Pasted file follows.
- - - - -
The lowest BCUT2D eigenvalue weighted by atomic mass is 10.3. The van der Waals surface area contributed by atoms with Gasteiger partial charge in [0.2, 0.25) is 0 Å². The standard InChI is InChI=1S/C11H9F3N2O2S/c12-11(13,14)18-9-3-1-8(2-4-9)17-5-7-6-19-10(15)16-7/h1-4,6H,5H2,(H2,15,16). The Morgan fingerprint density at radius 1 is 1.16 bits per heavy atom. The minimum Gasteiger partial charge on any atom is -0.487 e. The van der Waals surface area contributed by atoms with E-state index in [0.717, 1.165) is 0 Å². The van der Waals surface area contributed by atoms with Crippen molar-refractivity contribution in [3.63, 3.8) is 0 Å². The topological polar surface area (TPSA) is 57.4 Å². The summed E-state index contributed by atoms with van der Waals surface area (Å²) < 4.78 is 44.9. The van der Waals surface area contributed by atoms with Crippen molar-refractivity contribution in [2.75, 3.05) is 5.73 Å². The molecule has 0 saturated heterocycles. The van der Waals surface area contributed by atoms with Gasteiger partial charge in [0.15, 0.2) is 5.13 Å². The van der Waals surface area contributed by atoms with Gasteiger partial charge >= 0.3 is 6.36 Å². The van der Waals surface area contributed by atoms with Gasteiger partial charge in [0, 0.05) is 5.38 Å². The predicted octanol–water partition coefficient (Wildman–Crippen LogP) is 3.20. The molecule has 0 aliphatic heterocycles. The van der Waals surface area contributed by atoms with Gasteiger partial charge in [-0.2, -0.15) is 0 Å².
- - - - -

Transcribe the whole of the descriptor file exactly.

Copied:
The lowest BCUT2D eigenvalue weighted by atomic mass is 10.3. The van der Waals surface area contributed by atoms with Gasteiger partial charge in [0.2, 0.25) is 0 Å². The standard InChI is InChI=1S/C11H9F3N2O2S/c12-11(13,14)18-9-3-1-8(2-4-9)17-5-7-6-19-10(15)16-7/h1-4,6H,5H2,(H2,15,16). The Morgan fingerprint density at radius 1 is 1.16 bits per heavy atom. The minimum Gasteiger partial charge on any atom is -0.487 e. The van der Waals surface area contributed by atoms with E-state index in [0.717, 1.165) is 0 Å². The van der Waals surface area contributed by atoms with Crippen molar-refractivity contribution in [3.63, 3.8) is 0 Å². The topological polar surface area (TPSA) is 57.4 Å². The summed E-state index contributed by atoms with van der Waals surface area (Å²) < 4.78 is 44.9. The van der Waals surface area contributed by atoms with Crippen molar-refractivity contribution in [2.75, 3.05) is 5.73 Å². The molecule has 0 saturated heterocycles. The van der Waals surface area contributed by atoms with Gasteiger partial charge in [0.15, 0.2) is 5.13 Å². The van der Waals surface area contributed by atoms with Gasteiger partial charge >= 0.3 is 6.36 Å². The van der Waals surface area contributed by atoms with Gasteiger partial charge in [0, 0.05) is 5.38 Å². The predicted octanol–water partition coefficient (Wildman–Crippen LogP) is 3.20. The molecule has 0 aliphatic heterocycles. The van der Waals surface area contributed by atoms with Gasteiger partial charge in [-0.2, -0.15) is 0 Å².